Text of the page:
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Something to Sing About
PAPERBACK; Published: 7/15/2008
ISBN: 978-0-8028-5344-8
167 Pages
Trim Size, in inches: 5.25 x 7.25

Ages 9-12
Lexile: 690L

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DESCRIPTION
Jamie Jo's fear of bees has been not much more than an annoyance for the Morgan family -- that is until the summer their church explodes. While trying to make sense of this event, Jamie Jo deals with overcoming other struggles: she fears reaching out to a new girl in the neighborhood, she worries about taking on the responsibility of a puppy, and she doesn't know why her older brother's return to town has caused tension in the family. She has to deal with all of this without going outside (where the bees live) alone!

Readers will be captivated by Jamie Jo's humor, wit, and small-town charm as she begins to see her world and her faith in a new way.

AWARDS and RECOGNITIONS
Booklist, Top Ten Religion Books for Youth (2009)
Children's Crown Award Reading Programs, Children's Crown Award, Nominee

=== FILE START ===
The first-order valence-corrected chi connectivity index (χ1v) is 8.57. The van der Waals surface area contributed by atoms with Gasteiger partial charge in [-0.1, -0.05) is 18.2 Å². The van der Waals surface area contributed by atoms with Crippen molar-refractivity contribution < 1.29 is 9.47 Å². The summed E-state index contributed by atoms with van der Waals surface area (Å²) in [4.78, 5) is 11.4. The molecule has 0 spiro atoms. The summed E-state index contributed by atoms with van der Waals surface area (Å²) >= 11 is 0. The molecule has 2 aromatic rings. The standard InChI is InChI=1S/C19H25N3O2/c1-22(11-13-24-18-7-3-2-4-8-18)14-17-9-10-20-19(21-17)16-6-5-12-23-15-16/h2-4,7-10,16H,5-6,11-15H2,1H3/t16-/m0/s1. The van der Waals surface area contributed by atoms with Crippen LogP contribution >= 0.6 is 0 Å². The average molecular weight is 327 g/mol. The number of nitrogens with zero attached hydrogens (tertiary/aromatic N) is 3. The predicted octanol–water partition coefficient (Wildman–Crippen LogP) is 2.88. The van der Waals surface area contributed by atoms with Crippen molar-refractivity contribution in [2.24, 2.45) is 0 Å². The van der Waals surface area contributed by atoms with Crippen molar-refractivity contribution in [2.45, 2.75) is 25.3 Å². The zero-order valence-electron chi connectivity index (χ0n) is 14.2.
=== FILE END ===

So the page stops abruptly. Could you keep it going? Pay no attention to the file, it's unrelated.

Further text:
Kentucky Reading Association, Kentucky Bluegrass Award Master List
REVIEWS
Lamplighter
"The novel is heartwarming and funny, but has a serious side about phobias, love, friendship and family. I found this book to be perfect for any age. . . I enjoyed C.C. Payne's first novel and will be glad to put it on our shelf, and anxiously await her next book. Something to Sing About is just that, something to sing about."
School Library Journal
"Payne gives the story enough realistic family and friend imperfections to keep readers interested and the plot from taking on a syrupy-sweet edge. . . This uplifting story contains much to appeal to a broad audience."
Booklist, Starred Review
"Payne, a first-time novelist, offers a book that, like The Penderwicks (2006), harkens back to such perennial favorites as the Moffats series and the works of Elizabeth Enright. . . And unlike many books for middle-graders, the adults here are fully fleshed-out characters, whose foibles are seen clearly through a child's eyes. The word wholesome sometimes gets a bad rap, but here it's leavened by gentle humor and considerable insight, and it fits this book just fine."